If you elect traditional Medicare, you will pay for parts B, D and Medigap, and you could be surprised by the premiums.  You have just learned and fully understand that part B covers outpatient care and has a monthly deductible ($174.70 in 2023), and there is also a deductible for every hospital visit on part A ($1,632 in 2023).


Part A: generally, you will qualify for hospital coverage if you have worked in the United States and have paid Medicare taxes (provides hospital coverage up to 60 days and a high deductible could be involved).


Part B: outpatient care is similar in scope to health insurance and in 2024 had a payment of $174.70 per month and the coverage will subject you to the benefits test if your modified adjusted gross income is over $103,000 single or $206,000 married filing joint.


Part D prescription drug coverage premiums averaged $50.50 in 2023, however drug and other coverage varies.  Often purchased through a private insurer.


Medigap coverage kicks in when there is a “gap in coverage” when you use part B and D, for example you could use the coverage to pay the part A and D deductibles mentioned above!


With Medicare, physicians and hospitals would have to submit claims to parts A, B, D and Medigap, where applicable individually, whereas with Medicare Advantage the claim would normally go to just one provider.


Medicare recipients could also possibly get financial assistance from Medicaid or other assistance programs if they qualified.


Medicare Advantage (part C) —the “competitor to Medicare” offers coverage for parts A, B and D, and coverage and costs varies by provider.  The coverage provided is similar to that of an HMO or PPO and provider costs and coverages that vary from provider to provider, so it is best to shop around.


In either plan, Medicare Advantage (MA) or Medicare “pre-existing conditions” will be covered!


Star Ratings by AARP could also be helpful when considering plans!


If you are signed up for both Social Security and Medicare Part B — the portion of Medicare that provides standard health insurance or outpatient care — the Social Security Administration will “automatically deduct” the premium from your monthly benefit.


The standard Part B premium for 2024 is $174.70 a month, an increase of $9.80 from the 2023 rate. Medicare Part A, which covers hospitalization, is free for anyone who is eligible for Social Security, “even if” they have not claimed Social Security benefits yet.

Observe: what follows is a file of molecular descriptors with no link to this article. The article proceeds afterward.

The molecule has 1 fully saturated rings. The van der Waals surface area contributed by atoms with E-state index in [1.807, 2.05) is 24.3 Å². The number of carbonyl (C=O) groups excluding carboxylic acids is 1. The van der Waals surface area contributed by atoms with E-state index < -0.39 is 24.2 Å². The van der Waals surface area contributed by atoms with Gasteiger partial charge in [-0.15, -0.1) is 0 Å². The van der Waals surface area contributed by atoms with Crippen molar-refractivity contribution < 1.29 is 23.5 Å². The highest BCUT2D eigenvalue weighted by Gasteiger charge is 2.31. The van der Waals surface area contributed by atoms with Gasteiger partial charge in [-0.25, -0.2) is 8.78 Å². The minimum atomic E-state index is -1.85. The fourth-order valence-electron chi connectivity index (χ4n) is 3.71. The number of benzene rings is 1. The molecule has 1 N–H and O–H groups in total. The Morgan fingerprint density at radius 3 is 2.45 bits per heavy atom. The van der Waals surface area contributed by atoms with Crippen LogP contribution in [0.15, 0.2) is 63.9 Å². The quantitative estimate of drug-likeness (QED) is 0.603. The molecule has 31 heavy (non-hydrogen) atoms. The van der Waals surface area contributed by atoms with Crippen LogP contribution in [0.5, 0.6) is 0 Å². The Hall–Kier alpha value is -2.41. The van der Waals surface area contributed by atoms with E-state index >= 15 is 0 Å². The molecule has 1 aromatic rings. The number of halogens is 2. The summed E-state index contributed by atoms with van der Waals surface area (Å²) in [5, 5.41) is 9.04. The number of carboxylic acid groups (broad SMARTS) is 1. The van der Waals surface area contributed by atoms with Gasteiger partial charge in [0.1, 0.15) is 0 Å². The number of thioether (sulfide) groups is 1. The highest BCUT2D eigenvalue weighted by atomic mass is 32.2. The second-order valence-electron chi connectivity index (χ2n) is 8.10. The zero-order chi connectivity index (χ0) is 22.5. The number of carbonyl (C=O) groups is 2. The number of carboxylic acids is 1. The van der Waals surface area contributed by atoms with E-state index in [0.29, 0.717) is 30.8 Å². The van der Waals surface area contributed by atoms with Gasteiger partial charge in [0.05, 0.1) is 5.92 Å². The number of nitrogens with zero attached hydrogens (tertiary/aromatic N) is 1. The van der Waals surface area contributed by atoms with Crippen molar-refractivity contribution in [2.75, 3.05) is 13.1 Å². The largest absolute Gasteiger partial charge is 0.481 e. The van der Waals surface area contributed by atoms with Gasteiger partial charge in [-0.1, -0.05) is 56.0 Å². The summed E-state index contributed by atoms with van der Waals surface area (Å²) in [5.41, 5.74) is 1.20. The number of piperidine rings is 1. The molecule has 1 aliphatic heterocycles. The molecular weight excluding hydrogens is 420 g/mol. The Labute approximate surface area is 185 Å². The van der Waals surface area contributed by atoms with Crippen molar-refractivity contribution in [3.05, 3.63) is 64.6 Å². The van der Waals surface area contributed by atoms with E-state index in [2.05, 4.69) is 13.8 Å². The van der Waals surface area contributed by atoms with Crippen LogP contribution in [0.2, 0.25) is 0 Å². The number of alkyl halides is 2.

If you are getting Medicare Part C (additional health coverage through a private insurer, also known as Medicare Advantage) or Part D (prescription drugs), “you have the option” to have the premium deducted from your Social Security benefit or to pay the plan provider directly yourself.


Part D is also subject to a means test, similar to part B!


If you want the deduction from your Social Security income, you will have to contact your part C or D provider to arrange it!


Keep points 



  • People with low incomes and limited financial assets may qualify for Medicare Savings Programs that can help with Part B premiums.  These are federally funded but run by the states.  In 2023, income limits to qualify for the programs in most states ranged from $1,235 to $1,660 a month for individuals and $1,663 to $2,239 a month for married couples (the thresholds are higher in Alaska and Hawaii).  The 2024 limits will be posted on the Medicare website once they are announced.


  • If you are receiving benefits” from SSA, the Social Security Administration will “automatically sign you up at age 65” for parts A hospitalization and B outpatient care of Medicare.


  • Medicare is operated by the federal Centers for Medicare & Medicaid Services, but Social Security handles enrollment.  Social Security will send you sign-up instructions at the beginning of your initial enrollment period, three months before the month of your 65th birthday, however mistakes and delays can occur, therefore you want to act within the 6-month window of your 65th birthday if you have a need for Medicare as you are now aware of the enrollment process.


  • Medicare Part A covers basic hospital visits and services and some home health care, hospice and skilled-nursing services.  If you are receiving or are eligible to receive Social Security retirement benefits, you do not pay “premiums” for Part A.